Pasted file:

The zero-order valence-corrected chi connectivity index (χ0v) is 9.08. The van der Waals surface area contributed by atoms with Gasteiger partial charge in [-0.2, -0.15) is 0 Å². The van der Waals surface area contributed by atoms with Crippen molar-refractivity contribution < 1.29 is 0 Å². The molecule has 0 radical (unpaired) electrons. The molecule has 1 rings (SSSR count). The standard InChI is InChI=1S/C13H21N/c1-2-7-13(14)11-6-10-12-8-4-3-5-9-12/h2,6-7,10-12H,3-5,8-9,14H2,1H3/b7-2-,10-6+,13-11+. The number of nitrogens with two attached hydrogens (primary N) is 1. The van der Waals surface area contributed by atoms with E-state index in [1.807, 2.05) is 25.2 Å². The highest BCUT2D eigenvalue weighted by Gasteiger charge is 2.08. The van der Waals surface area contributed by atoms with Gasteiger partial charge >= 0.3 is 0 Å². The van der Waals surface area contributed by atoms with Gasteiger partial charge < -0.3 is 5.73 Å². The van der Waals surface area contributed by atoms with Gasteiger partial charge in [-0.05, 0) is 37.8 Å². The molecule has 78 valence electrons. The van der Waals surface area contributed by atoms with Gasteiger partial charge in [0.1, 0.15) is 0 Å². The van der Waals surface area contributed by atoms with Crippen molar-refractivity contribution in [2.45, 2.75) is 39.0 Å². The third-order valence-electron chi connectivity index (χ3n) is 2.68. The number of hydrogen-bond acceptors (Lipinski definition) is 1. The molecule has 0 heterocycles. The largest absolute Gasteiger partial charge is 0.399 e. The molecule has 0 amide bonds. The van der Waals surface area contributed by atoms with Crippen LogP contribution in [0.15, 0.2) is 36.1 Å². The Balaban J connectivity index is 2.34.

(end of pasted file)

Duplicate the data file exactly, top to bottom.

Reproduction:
The zero-order valence-corrected chi connectivity index (χ0v) is 9.08. The van der Waals surface area contributed by atoms with Gasteiger partial charge in [-0.2, -0.15) is 0 Å². The van der Waals surface area contributed by atoms with Crippen molar-refractivity contribution < 1.29 is 0 Å². The molecule has 0 radical (unpaired) electrons. The molecule has 1 rings (SSSR count). The standard InChI is InChI=1S/C13H21N/c1-2-7-13(14)11-6-10-12-8-4-3-5-9-12/h2,6-7,10-12H,3-5,8-9,14H2,1H3/b7-2-,10-6+,13-11+. The number of nitrogens with two attached hydrogens (primary N) is 1. The van der Waals surface area contributed by atoms with E-state index in [1.807, 2.05) is 25.2 Å². The highest BCUT2D eigenvalue weighted by Gasteiger charge is 2.08. The van der Waals surface area contributed by atoms with Gasteiger partial charge >= 0.3 is 0 Å². The van der Waals surface area contributed by atoms with Gasteiger partial charge < -0.3 is 5.73 Å². The van der Waals surface area contributed by atoms with Gasteiger partial charge in [-0.05, 0) is 37.8 Å². The molecule has 78 valence electrons. The van der Waals surface area contributed by atoms with Gasteiger partial charge in [0.1, 0.15) is 0 Å². The van der Waals surface area contributed by atoms with Crippen molar-refractivity contribution in [2.45, 2.75) is 39.0 Å². The third-order valence-electron chi connectivity index (χ3n) is 2.68. The number of hydrogen-bond acceptors (Lipinski definition) is 1. The molecule has 0 heterocycles. The largest absolute Gasteiger partial charge is 0.399 e. The molecule has 0 amide bonds. The van der Waals surface area contributed by atoms with Crippen LogP contribution in [0.15, 0.2) is 36.1 Å². The Balaban J connectivity index is 2.34.